Over the years Oliver Stone has sort of gained a reputation as being an abrasive director who often loses sight of making a good film due to his penchant for making politically scathing commentaries within his work. Fortunately, on a few occasions Stone manages to keep the criticism focused enough to create a spectacular work, this is the case with Wall Street and is certainly the case with Platoon. In the same vein as war movies like Saving Private Ryan and Thin Red Line, Platoon is loaded with a veritable who's who of emerging Hollywood actors, and a few veterans colliding together in brilliantly stacked performances, ranging from a smile-wielding Forrest Whitaker to a soft-spoken, yet suave Johnny Depp. A film with a frenzied pace and incoherent editing structure, Platoon depicts a film about war as though the viewer is actually amidst the action, perhaps due to the fact that Stone himself was a Vietnam veteran, helping to explain the vehement and focused rage of his films. At no point in the film does the narrative fall stale and having known the plot to this film well before its viewing, I found myself nonetheless blown away by its cinematic presence and general enjoyability. Trying at times and poetic at others, the mix of cinema verite and exploitative grandiosity comprises what could well be one of the best war films I have ever seen, if it were not for the existence of Stanley Kubrick. Platoon is an American classic and deservedly so, it like Citizen Kane or Easy Rider has a very real place in the historical landscape of American cinema and society.
Platoon introduces us to the hellish experiences of one enlisted soldier named Chris Taylor (Charlie Sheen), who has done the unthinkable and actually volunteered for service. Along side a gang of lively soldiers, Taylor experiences the emotional and physical drains of war. This includes amongst other individuals King (Keith David) a wise-cracking African-American man on the lookout for a means to leave the jungle, Sergeant O'Neill (John C. McGinley) who strives to gain promotions within his squadron despite being overlooked multiple times, as well as the less than authoritative Lieutenant Wolfe (Mark Moses) who is clearly scared by the entire Vietnam ordeal. However, much of Taylor's war experiences are contentiously battled between two sergeants, one the hippy, hash smoking Sergeant Elias (Willem Dafoe) who clearly tries to befriend those around him and wants nothing more than to leave and Sergeant Barnes (Tom Beringer) who is ruthless and maniacal, seeing the war as a means to purge the earth of lesser beings. Constantly confronting one another over the "soul" of Taylor, Barnes and Elias become incredibly confrontational to the point that Barnes kills Elias in cold blood during a shootout, ultimately, leading to the squadron being disbanded. After a short rest, Taylor is sent back out to war and, after yet another skirmish, finds himself with an opportunity to exact revenge for Elias and act he quickly undertakes, killing Barnes. Ultimately, the film reminds us that war often pits allies against one another, leaving the enemy secondary, at least this is how Oliver Stone remembers Vietnam.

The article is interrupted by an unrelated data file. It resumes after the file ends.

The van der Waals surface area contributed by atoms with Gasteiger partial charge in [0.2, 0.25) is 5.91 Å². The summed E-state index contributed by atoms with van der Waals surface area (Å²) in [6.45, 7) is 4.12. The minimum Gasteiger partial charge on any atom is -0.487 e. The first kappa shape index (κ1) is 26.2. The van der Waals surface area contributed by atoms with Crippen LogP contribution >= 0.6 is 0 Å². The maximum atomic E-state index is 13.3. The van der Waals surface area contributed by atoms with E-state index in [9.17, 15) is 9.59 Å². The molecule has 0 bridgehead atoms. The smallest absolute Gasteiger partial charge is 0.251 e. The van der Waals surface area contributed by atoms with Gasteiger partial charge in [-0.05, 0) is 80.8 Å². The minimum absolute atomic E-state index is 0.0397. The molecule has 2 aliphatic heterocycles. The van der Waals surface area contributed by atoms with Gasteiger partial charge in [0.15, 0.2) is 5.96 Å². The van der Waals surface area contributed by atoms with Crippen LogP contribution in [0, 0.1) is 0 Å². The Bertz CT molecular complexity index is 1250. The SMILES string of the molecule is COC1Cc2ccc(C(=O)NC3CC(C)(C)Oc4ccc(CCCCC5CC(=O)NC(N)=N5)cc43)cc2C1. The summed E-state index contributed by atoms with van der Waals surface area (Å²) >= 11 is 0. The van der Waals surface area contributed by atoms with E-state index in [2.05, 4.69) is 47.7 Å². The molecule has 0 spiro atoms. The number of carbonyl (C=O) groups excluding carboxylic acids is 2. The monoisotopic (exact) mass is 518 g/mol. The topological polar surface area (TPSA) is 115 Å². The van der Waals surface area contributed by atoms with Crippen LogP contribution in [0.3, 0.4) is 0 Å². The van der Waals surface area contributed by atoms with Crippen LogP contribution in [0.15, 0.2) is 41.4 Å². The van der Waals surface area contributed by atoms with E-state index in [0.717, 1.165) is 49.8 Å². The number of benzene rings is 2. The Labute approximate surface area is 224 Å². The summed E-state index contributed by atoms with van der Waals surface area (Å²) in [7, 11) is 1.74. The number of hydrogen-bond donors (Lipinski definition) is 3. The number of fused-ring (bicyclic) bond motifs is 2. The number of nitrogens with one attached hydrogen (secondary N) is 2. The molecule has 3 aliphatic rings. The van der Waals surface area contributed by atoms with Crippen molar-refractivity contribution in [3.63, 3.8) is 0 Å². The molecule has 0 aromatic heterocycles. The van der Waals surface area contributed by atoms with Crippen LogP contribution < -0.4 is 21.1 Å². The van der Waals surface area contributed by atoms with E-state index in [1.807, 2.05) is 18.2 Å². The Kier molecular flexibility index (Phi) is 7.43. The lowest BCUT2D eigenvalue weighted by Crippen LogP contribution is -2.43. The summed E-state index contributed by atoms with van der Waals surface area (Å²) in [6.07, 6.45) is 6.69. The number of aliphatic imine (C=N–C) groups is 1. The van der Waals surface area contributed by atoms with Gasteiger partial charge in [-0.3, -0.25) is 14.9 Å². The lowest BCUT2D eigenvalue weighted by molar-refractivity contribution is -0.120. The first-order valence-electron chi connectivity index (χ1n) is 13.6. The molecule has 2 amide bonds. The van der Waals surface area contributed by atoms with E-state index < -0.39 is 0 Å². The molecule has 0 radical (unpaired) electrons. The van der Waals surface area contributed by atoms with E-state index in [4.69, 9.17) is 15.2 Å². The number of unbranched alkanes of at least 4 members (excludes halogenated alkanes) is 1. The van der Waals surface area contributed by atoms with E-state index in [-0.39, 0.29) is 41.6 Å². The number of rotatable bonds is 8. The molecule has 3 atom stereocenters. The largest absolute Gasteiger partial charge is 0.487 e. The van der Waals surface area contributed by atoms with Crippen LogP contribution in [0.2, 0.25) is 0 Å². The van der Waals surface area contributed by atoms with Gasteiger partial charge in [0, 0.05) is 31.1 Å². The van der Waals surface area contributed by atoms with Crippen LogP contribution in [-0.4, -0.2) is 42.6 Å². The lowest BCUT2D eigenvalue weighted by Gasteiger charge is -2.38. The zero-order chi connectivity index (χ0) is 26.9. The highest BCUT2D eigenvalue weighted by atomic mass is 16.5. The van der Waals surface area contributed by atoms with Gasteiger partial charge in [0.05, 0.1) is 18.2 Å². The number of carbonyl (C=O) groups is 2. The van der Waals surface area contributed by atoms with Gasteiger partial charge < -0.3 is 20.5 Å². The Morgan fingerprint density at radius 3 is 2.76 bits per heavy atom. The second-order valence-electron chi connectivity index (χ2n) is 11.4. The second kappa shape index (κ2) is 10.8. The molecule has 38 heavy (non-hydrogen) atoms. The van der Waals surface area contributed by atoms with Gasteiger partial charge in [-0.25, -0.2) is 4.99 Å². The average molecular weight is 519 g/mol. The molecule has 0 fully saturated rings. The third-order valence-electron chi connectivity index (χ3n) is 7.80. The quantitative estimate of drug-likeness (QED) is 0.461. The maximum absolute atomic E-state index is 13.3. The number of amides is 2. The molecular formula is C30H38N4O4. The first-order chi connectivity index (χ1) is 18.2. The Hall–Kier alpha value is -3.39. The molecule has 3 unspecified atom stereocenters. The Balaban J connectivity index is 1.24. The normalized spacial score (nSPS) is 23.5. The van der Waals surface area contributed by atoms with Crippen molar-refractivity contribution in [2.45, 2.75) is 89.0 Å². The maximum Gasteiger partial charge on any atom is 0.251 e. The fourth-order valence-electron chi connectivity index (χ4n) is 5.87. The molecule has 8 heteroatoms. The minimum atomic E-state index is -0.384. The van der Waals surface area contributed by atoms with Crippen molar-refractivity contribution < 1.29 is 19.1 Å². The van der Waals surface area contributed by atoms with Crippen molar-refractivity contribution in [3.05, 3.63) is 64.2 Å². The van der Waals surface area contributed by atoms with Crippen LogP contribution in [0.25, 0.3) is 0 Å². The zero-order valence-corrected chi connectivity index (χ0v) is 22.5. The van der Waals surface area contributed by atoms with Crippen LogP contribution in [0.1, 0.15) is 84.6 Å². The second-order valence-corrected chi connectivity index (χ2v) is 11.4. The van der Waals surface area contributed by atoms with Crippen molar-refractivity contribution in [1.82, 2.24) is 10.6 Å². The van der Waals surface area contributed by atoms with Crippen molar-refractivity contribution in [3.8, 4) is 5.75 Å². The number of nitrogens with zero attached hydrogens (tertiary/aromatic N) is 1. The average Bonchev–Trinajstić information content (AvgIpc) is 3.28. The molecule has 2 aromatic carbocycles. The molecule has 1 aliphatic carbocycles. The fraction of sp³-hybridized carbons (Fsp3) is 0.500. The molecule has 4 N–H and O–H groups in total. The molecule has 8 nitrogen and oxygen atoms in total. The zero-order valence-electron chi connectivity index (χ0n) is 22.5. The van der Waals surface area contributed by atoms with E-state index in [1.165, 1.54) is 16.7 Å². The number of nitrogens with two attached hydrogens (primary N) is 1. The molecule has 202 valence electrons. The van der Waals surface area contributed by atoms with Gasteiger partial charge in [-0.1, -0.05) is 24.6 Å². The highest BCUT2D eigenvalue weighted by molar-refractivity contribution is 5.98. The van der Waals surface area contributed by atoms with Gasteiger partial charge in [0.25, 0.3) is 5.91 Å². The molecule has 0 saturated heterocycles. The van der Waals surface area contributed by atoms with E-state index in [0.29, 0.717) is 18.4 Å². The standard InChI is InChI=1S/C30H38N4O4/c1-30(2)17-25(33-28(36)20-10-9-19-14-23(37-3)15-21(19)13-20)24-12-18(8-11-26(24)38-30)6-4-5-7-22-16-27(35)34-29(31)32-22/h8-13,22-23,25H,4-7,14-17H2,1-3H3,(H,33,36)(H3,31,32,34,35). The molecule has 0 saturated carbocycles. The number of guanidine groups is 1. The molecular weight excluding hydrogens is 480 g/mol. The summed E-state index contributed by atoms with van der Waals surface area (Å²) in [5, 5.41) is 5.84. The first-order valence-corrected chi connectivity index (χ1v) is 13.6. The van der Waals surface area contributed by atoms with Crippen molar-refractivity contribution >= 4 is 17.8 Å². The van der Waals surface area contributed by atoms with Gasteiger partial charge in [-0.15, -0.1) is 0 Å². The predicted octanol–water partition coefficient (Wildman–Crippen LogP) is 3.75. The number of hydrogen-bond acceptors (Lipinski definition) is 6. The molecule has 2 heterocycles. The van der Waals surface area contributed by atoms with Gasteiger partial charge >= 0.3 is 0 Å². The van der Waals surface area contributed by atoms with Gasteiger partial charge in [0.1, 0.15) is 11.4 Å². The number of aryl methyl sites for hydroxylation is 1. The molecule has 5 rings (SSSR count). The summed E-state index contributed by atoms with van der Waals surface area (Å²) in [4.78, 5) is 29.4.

I could go into detail about how Platoon focuses on the intensity and sporadic nature of war, or I could talk about the racial vision of Stone's Vietnam. More so I could talk about this film's political nature as it relates to other Stone movies, however, none of these approaches quite matches the idea of possessing souls as it relates to Platoon. In this context, Barnes and Elias represent two reapers of souls, Barnes for the evil and Elias for the good, or so it seems, it could be said that both are simply corrupt soldiers seeking to validate their existences. Furthermore, both Barnes and Elias have their assumed apostles, the various troops in the squadron siding with whom they find the most reflective of their own ideals. It is saturated with religious metaphors and imagery from the presence of crosses, to somewhat ironic ankhs, as well as the now famous and oft-parodied death of Elias, which is all to Christlike. Furthermore, it is, in my belief, no accident that Christ Taylor, becomes Christ T., a bit on the nose but quite fitting with Stone's religious study of war. Overall, the film reads as a glorified study of The Golden Rule, one that is, ultimately, questioned, revisited and undermined in two hours of cinematic perfection.
Key Scene: Guns and smoke...and not from firing said gun.
This is a classic, and undeniable stamp on the greatness of American cinema, and while I watched it on Netflix, I would venture to say that the bluray is worth looking into, I know I intend to grab a copy.